Album Review | Humble Abode Music | Review by Marc Higgins | Stars: 5/5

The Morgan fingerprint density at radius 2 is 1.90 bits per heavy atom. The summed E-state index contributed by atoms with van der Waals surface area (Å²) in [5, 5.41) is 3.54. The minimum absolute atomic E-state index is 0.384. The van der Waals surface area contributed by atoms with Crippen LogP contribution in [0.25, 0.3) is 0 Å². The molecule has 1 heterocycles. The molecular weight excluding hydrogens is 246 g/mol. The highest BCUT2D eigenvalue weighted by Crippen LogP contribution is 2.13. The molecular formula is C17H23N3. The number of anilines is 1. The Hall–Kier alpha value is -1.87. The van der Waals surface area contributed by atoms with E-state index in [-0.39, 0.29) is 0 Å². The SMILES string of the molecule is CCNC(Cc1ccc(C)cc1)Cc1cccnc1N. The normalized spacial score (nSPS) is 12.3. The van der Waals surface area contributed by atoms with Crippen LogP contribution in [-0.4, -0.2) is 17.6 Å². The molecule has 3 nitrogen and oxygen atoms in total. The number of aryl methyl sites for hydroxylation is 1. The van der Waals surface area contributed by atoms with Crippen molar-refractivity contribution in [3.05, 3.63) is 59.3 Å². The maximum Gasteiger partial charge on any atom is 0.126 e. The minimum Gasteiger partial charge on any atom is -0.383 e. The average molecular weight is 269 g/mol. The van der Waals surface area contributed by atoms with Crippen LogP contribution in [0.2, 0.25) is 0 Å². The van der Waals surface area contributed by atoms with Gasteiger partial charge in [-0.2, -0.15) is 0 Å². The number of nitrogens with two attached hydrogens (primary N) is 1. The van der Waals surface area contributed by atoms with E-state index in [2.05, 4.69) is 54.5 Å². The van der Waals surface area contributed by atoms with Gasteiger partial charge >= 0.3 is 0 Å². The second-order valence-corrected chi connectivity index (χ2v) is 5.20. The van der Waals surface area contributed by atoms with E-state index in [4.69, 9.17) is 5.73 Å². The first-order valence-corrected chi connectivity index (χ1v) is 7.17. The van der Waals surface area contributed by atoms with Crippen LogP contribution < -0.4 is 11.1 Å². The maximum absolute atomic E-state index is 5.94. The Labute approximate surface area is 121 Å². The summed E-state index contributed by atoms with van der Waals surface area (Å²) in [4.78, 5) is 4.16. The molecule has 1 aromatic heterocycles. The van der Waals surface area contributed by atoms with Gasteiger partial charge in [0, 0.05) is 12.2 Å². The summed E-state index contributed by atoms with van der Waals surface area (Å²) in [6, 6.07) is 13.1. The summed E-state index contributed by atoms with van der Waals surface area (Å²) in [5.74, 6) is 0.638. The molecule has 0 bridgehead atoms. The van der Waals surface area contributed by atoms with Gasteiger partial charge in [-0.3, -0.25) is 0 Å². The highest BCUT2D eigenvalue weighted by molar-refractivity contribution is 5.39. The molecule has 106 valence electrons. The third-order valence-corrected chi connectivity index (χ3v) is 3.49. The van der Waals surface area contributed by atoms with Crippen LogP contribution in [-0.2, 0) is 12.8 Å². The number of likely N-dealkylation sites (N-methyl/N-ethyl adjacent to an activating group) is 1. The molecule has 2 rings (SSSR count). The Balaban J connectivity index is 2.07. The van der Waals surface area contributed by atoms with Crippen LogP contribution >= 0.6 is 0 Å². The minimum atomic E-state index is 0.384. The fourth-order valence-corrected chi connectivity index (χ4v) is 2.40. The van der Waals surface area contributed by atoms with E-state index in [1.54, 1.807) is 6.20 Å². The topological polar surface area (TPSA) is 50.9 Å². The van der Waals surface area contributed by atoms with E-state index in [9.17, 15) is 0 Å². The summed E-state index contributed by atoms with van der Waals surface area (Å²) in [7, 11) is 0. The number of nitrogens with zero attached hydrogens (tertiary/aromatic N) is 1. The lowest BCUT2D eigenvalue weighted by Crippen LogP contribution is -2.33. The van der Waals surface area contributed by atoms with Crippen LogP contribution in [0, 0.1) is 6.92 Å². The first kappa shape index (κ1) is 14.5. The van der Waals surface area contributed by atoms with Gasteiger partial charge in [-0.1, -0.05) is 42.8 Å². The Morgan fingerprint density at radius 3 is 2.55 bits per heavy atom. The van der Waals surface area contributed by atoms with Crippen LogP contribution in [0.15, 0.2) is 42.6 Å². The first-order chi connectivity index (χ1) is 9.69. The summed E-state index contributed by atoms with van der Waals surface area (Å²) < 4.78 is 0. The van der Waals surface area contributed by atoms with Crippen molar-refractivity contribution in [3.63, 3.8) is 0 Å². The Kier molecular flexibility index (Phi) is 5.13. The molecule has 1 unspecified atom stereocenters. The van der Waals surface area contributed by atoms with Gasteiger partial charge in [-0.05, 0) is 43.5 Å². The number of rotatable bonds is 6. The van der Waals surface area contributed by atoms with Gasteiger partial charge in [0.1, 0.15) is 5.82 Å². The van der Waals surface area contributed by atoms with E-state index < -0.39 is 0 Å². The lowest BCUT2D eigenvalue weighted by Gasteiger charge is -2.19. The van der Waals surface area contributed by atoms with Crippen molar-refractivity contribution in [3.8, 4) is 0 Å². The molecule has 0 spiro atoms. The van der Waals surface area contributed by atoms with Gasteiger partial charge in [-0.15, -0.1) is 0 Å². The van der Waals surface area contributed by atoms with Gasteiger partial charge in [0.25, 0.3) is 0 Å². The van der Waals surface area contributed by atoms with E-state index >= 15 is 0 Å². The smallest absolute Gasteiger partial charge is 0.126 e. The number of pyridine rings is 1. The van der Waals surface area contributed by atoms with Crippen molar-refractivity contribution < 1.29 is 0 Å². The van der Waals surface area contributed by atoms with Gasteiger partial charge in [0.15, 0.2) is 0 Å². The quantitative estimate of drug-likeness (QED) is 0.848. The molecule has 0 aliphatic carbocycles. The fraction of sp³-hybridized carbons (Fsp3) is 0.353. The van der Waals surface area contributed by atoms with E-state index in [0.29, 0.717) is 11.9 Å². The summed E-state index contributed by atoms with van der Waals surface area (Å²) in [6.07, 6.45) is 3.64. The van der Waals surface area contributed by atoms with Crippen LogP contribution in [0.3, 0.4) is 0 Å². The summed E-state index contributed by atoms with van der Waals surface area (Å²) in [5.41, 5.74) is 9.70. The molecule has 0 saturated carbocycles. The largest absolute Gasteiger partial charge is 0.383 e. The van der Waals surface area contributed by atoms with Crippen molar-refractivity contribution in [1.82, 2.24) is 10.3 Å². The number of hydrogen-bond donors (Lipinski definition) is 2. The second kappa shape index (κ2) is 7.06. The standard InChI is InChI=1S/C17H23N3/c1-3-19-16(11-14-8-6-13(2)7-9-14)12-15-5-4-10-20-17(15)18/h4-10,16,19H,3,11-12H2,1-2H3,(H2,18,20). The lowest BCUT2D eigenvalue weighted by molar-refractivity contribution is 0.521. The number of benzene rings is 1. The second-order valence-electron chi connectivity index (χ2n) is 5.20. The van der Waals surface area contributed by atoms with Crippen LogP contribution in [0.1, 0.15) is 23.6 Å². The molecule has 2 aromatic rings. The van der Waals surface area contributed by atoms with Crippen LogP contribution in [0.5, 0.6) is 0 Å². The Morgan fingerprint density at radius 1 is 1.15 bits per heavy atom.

The Mammals blend together an earthy soul, glorious vocals, some front porch folk rock grit and a liberal pinch of weird. The long standing band return after a period away with the goals of raising social consciousness and raising a party spirit. “Culture War”, “Fork in the Road” and “The Flood” are Soul Folk with those close harmony layered vocals that always bring to mind The Byrds or The Grateful Dead at their most earthy. Mike Merenda’s rich voice against a fine soup of pedal steel, thick electric guitar chords and banjo just soars. This is a tight rocking band with punch and grit. Some lyrical quotes in “Culture War” place The Mammals firmly within the tradition of Folk Music as protest music and an instrument of positive social change. “Beautiful Girl” is a beautifully bare piece with Ruth Ungar’s voice recalling the crystalline intimacy of Karen Dalton. The Mammals are also a party band, and organ driven Ska stomper “Doctors Orders” talks to your feet with glorious fiddle and whooping vocals to get you moving with some of that Bad Manners meets Little Feat fire. “Maple Leaf” perfectly marries those soulful harmonies, raw southern rock sounds and an amazing groove. With its Memphis Brass licks, solid bass and perfect vocals this just screams radio hit. “Sunshiner” is another album triumph. Intimate folk vocals, hypnotic guitar and washes of shimmering pedal steel. I could listen to those perfectly pitched harmonies over and over, beautifully languid, when you’ve got Sarah Jarosz contributing to your heavenly backing choir you can’t go far wrong. Close your eyes and it’s the early 70s with Prelude’s “After the Goldrush” coming out of the speakers. “Staying Up Late” doesn’t break the perfectly blissed mood delivering a slice of Laura Nyro or Carole King piano balladeering. On this track and “My Baby Drinks Water”, Ruth Unger’s vocals continue to delight. Like “Another Man Done Gone” or “Find the Cost of Freedom”, the apparent simplicity of “My Baby Drinks Water” belies the depth and punch in this bluegrass spiritual. “When My Story Ends” is an upbeat affirming, reading of the last moments of life, like Phil Ochs “When I’m Gone”. “Big Ideas” is an anthemic sprawling track, taken at Neil Young slow burn tempo. Jacob Silver’s Bass, spare percussion and a shuffling electric piano lay down a beat, while Pedal Steel and keyboard atmospherics wash around us. Mike and Ruth lay down some intergalactic lullaby lyrics about big ideas and the whole tracks cooks with a hazy ambiance. Despite the ‘flat on your back’ like Dylan’s “Forever Young”, the overall effect as it closes is uplifting and positive as befits a fine album.